Passover, round 2: Our second night of Passover was spent with Sarah's family in Evanston. Whereas our first seder was pretty low-key, this seder consisted of a lot more family, friends, and youngsters running around. Emphasis on youngsters. Sarah told David and me how this seder was the "fun seder," meaning that it catered to the children present with a skit mimicking A Christmas Carol and staple songs such as "Who Let the Jews Out?" and "Hey Frogs," sung to the tunes of "Who Let the Dogs Out?" and "Hey Jude" respectively. But every now and then, we (meaning everyone else but me) broke into deep analytical discussions of the readings. In particular, Sarah's cousin Eli had some incredibly profound points to make. Did I mention that he's in 5th grade? The medical term for him is "genius." We had another afikomen hunt, except this time all of the children (David and me included) had our own pieces of matzoh to find. David was the last to find his afikomen. It was a bit sad. Even though this was only my second seder, I'm probably correct when I say that it was crazy. By the way, Mrs. Bernstein makes a mean brisket. And when I say mean, I mean angry. Furious. Raging. Really, really, really good.
Inked: I got a tattoo in Chicago. I kid you not. It's a light bulb on my left forearm. Video documentation will be coming very soon. For now, here's a picture!
I've been drawing this same tattoo on my arm every week since September. I've mulled over this idea over for awhile, so no, it was not some drunken, impulsive decision.
April Fools! David and I, being the tricksters we are, worked throughout our break to concoct the perfect April Fool's joke to play on Sarah. The three of us had bought tickets to see Spoon in concert on April 1st, but Sarah also forgot that she had a play to go to on the same night. Knowing this, I told Sarah that I had a friend from Chicago to give the ticket to, so she didn't worry about it after that. However, on the morning of April Fool's Day, Sarah received a well-formulated letter from the Dog & Pony Theater Company, saying that due to a database error, the show for that night was overbooked and they had to refund her ticket. Needless to say, Sarah flipped out. She was about as mean as her mother's brisket. I'm going to admit that it was really, really funny, but we probably took it a little too far. That day was the angriest I have ever seen Sarah, even after we told her that the whole situation was a joke. Still, David and I took every opportunity to laugh to ourselves when Sarah wasn't there.
All things go: After a stressful morning, we headed to Millennium Park in Chicago. The weather was absolutely perfect and there were tons of awesome monuments and pieces of art around the park, including the bean and the fountains with faces. We also met up with Cady, another good friend from Oberlin, and her friend Christina, who we actually gave Sarah's Spoon ticket to.
The Chicago Institute of Art has a really sweet impressionist art exhibit. If Mr. Bernstein is correct (or if I'm relaying this information correctly), it is the largest impressionist art collections in the country. I would love to comment on the brush techniques used by Monet or the palette choices by Cross, but I'd be talking out of my ass. Maybe I'll take an art history class or two and take another visit, because all I'm going to say right now is that it was "real purdy."
My love of Spoon: So have I mentioned that Spoon is my favorite band? They are my favorite, favorite, favorite band. Literally, my number one band. El numero uno. The top of my musical food pyramid. I live and die with Britt Daniel, and firmly believe that he can do no wrong. Their music is nothing fancy, nor is it too flashy or trendy, evidenced by the fair amount of older audience members at the concert. Spoon is just good, clean pop. I asked David way back in January if he'd be willing to see Spoon with me over spring break and this was how this whole magical spring break was planned. I had never seen Spoon in concert, despite a couple of attempts that obviously failed. Needless to say, I was beaming throughout the whole show, singing along with every (literally, every) song, and falling more and more in love with Spoon. They played a great mix of songs off their new album as well as tons of old goodies. It delivered on every level. Am I over-exaggerating how good this one band is? Possibly. But I don't care. I'm going to hyperbolize all I want.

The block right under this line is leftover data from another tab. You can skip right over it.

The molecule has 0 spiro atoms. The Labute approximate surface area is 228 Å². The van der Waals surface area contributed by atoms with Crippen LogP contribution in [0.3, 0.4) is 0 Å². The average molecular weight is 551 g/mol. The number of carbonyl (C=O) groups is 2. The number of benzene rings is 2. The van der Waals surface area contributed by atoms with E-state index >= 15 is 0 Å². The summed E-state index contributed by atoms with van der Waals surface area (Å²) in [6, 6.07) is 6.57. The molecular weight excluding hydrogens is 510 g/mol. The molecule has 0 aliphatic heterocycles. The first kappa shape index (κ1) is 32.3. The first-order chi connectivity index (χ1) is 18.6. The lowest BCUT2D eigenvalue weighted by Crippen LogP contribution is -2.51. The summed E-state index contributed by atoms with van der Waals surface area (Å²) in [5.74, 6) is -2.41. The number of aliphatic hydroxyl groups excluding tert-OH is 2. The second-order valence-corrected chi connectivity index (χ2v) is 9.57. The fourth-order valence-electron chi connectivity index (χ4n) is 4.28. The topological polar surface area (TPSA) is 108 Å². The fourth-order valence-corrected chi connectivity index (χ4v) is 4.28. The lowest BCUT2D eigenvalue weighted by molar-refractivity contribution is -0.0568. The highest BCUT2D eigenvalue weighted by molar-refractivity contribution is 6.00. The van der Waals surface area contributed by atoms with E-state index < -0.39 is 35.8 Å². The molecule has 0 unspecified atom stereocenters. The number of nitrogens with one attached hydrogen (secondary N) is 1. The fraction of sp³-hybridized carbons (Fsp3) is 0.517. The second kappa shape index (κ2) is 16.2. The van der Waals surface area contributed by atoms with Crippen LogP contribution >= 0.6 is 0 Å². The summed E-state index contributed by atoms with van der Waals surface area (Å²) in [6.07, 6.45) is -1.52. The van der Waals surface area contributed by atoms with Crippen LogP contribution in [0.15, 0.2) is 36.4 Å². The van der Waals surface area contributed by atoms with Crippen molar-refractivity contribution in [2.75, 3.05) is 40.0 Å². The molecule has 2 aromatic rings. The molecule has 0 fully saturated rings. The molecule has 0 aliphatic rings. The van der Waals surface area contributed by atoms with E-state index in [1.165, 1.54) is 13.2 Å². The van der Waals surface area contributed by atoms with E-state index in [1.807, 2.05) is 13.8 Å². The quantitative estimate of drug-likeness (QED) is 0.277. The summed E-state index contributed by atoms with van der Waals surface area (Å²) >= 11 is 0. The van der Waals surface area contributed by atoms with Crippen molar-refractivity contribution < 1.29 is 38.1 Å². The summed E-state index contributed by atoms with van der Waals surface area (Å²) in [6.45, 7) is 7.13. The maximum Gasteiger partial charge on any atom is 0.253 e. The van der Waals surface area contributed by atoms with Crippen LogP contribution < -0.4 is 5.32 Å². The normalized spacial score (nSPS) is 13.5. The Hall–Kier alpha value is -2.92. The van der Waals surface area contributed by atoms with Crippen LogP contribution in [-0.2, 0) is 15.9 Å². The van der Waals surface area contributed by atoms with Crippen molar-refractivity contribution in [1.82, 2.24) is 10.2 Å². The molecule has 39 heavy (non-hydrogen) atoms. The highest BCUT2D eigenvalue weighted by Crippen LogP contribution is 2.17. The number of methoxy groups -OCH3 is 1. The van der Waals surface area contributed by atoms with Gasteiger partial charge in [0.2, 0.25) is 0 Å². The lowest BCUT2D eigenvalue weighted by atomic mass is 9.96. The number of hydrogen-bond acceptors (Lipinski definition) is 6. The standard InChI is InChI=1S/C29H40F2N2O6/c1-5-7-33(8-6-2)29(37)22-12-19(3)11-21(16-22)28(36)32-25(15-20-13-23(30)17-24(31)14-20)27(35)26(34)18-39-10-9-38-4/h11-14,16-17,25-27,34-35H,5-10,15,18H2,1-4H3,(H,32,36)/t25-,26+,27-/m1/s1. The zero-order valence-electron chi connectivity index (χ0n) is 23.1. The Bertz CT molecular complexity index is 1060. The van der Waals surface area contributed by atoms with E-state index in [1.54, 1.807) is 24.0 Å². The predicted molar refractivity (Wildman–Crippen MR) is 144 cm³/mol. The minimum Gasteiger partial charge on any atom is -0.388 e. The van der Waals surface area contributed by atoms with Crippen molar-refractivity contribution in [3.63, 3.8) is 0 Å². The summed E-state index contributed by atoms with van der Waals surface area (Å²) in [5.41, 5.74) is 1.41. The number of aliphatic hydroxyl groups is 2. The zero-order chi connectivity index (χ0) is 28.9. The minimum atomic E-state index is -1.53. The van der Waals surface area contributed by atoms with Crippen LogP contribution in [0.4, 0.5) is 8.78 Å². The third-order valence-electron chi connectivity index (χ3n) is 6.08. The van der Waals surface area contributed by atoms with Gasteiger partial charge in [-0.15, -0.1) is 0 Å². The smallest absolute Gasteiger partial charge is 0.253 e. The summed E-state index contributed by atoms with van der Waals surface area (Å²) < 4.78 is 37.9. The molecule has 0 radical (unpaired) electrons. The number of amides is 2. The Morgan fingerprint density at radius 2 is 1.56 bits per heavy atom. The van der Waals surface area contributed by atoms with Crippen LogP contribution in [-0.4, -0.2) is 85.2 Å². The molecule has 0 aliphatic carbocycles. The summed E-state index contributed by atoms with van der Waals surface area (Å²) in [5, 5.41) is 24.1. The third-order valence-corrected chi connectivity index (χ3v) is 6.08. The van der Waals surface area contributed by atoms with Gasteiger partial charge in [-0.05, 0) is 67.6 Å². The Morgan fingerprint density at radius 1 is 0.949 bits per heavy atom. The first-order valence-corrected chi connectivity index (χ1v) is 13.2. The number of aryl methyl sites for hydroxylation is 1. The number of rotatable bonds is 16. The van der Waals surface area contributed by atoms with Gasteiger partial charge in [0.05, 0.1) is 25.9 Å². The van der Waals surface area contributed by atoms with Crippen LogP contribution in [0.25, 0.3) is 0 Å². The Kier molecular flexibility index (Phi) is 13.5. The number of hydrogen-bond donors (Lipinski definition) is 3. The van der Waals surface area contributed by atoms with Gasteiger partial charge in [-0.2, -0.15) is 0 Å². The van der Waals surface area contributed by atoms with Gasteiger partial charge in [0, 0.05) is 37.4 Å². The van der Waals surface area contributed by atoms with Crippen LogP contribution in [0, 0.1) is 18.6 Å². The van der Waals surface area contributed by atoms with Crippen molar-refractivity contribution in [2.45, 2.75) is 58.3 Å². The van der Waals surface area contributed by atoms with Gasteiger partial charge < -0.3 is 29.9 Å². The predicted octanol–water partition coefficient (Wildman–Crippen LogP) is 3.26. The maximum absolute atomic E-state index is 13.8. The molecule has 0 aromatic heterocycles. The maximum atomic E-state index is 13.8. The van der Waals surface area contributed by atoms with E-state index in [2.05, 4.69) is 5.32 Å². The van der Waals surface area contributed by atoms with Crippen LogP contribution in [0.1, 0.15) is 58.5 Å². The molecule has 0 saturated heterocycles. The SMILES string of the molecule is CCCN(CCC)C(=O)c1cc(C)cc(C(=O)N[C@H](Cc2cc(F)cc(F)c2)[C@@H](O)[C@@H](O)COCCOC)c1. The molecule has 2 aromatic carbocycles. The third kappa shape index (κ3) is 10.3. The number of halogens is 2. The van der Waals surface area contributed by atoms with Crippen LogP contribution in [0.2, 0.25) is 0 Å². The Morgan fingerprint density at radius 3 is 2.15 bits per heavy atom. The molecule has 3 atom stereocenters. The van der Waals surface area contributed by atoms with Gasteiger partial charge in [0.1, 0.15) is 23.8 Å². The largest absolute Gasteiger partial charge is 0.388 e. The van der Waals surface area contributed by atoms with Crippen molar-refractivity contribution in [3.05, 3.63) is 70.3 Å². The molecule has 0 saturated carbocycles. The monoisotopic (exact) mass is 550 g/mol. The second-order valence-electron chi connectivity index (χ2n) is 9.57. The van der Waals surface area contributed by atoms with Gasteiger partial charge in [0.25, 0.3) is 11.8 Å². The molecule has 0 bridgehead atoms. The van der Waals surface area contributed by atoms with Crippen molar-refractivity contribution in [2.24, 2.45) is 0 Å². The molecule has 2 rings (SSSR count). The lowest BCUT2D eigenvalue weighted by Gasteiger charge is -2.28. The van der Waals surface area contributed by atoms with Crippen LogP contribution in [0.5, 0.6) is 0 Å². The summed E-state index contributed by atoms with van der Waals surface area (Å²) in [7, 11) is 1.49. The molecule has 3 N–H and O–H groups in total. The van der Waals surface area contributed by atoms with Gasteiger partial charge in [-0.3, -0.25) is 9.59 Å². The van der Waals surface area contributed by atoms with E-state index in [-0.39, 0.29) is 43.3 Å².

Deep: You know what else rocks? Chicago Deep Dish Pizza. David, Sarah, and I went to Lou Malnati's, which is, in the Bernsteins' opinion, the best deep dish pizza in the city. If I'm allowed to judge on this one occasion, I'm going to agree with them. It's probably not a pizza I could eat every day (or maybe I'm too used to New York pizza), but when we were as hungry as we were that day, that pizza was heavenly.
Near the pizzeria was the largest jazz record mart in the country, conveniently named "Jazz Record Mart." I have very little knowledge of jazz music. David on the other hand was having a field day. I'd imagine that his facial expressions were very similar to the ones that I displayed at the Spoon concert.
Passion Pit: Our last stop on this spring break adventure was a Friday night Passion Pit concert. I like Passion Pit probably as much as your average listener, but I can't say that they're near the level of appreciation I have for Spoon. Ignoring this, it was a fantastic concert. Really fun, lots of dancing, and lots of sweating.
One gripe: Throughout our whole stay in Chicago, whenever we told people that we were seeing Spoon and Passion Pit, everyone's reaction was "Wow! You're so lucky! You're going to see Passion Pit!" Given the inordinate amount of pride I have towards Spoon, I got a little bit more irritated every time this occurred. Sigh.
So. Why is this blog post called "Save Ginny Weasley?" Well, there isn't really any reason other than that I made everyone I hung out with listen to another magical band known as "Harry and the Potters." They are exactly what you'd expect: A wizard rock band that sings songs about Harry Potter characters and plotlines. One song in particular ("Save Ginny Weasley"), became the unofficial anthem of our spring break. Sarah, David, and I sang this gem of a song EVERYWHERE. Restaurants, subways, downtown, in Sarah's home... you get the picture. We got tons of weird looks, several smirks and chuckles, and we also annoyed Sarah's sister Becca to no tomorrow. I know. We're obnoxious.